I would therefore like to congratulate if I may all those who have been involved in the "Malaria No More" campaign for the phenomenal progress that has been achieved since 2006.  Yet, as you will know far better than me, the increasing challenges of drug and insecticide resistance as well as climate change and, in certain instances, losses of habitat and biodiversity caused by de-forestation, are now threatening to undermine and even reverse those successes.  

Happily, much can be done when people are determined to work together.  An example of this is Sri Lanka where, when I first visited in 1998, the country recorded nearly a quarter of a million cases of malaria.  Today, twenty years later, Sri Lanka has completely eliminated the disease and has been declared a Malaria-free zone. 

Another such example of successful joint-action is the fight against polio, for when the Commonwealth Heads of Government met in Vancouver in 1987, poliovirus was one of the deadliest diseases in the world with 350,000 cases of crippled and killed children occurring annually in one hundred and twenty-five countries.  At that C.H.O.G.M. in 1987, Commonwealth leaders pledged to eradicate polio and, as a consequence, the Global Polio Eradication Initiative was formed the following year.  Hundreds of millions of children have since benefitted from life-saving polio vaccines and today, polio is endemic in only two countries.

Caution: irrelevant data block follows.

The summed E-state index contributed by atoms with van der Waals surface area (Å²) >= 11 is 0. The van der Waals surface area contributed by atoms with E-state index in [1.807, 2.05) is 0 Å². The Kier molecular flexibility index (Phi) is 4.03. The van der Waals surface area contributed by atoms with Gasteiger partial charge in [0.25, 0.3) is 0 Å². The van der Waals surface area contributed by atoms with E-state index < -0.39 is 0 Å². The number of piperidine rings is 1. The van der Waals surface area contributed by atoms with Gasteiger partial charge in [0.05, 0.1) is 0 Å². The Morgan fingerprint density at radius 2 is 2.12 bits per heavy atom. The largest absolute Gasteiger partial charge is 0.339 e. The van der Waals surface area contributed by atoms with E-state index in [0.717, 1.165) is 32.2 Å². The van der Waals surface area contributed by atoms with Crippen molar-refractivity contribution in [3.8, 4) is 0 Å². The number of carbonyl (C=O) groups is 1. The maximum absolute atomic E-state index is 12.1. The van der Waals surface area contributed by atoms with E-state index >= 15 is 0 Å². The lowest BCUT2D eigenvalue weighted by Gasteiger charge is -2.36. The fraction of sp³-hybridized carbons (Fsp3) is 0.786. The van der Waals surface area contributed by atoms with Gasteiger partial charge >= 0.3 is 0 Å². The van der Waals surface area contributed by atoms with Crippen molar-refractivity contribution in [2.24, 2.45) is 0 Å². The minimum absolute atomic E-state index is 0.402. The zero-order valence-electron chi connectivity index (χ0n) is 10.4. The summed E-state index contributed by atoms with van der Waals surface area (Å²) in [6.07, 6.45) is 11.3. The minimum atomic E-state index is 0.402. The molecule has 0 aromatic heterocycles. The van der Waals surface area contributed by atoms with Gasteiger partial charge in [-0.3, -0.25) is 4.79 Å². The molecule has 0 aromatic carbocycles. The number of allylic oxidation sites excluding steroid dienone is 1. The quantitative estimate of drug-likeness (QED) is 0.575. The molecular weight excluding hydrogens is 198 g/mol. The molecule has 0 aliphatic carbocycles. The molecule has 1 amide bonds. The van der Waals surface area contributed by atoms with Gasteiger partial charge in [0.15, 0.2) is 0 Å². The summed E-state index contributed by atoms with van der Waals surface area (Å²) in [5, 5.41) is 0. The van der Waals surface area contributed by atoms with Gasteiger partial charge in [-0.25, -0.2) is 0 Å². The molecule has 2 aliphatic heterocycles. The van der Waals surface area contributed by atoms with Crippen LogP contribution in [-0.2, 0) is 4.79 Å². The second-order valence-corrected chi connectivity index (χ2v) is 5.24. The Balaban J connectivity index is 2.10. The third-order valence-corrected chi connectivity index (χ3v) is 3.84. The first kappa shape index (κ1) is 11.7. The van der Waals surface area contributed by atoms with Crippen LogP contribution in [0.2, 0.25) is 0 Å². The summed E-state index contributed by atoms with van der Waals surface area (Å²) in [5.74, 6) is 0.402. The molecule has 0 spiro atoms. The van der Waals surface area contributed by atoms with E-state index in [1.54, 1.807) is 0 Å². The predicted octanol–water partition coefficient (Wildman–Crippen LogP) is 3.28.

And so, Ladies and Gentlemen, we do have a proven track record in effecting change.  I have always firmly believed that the Commonwealth is uniquely placed to take on such pressing global challenges, for our shared values, history and culture provide us with a remarkable and potent platform for transformative action.  From those countries within the Commonwealth that are most burdened by malaria, such as Nigeria and India, to those that have eliminated it, such as Sri Lanka, to members nearing elimination, such as Belize and Malaysia, and key donors such as the U.K., Australia and Canada, we have the leadership, the multi-sectoral investments, the cutting-edge science and, vitally, the committed engagement from business and civil society to ensure that we play our part in meeting the Sustainable Development Goal 3.3.  This, as you know ladies and gentlemen far better than me, intersects with many of the other S.D.G.'s and specifies the reduction of malaria cases and deaths by at least ninety percent by 2030, as well as the elimination of the disease completely from an additional thirty five countries.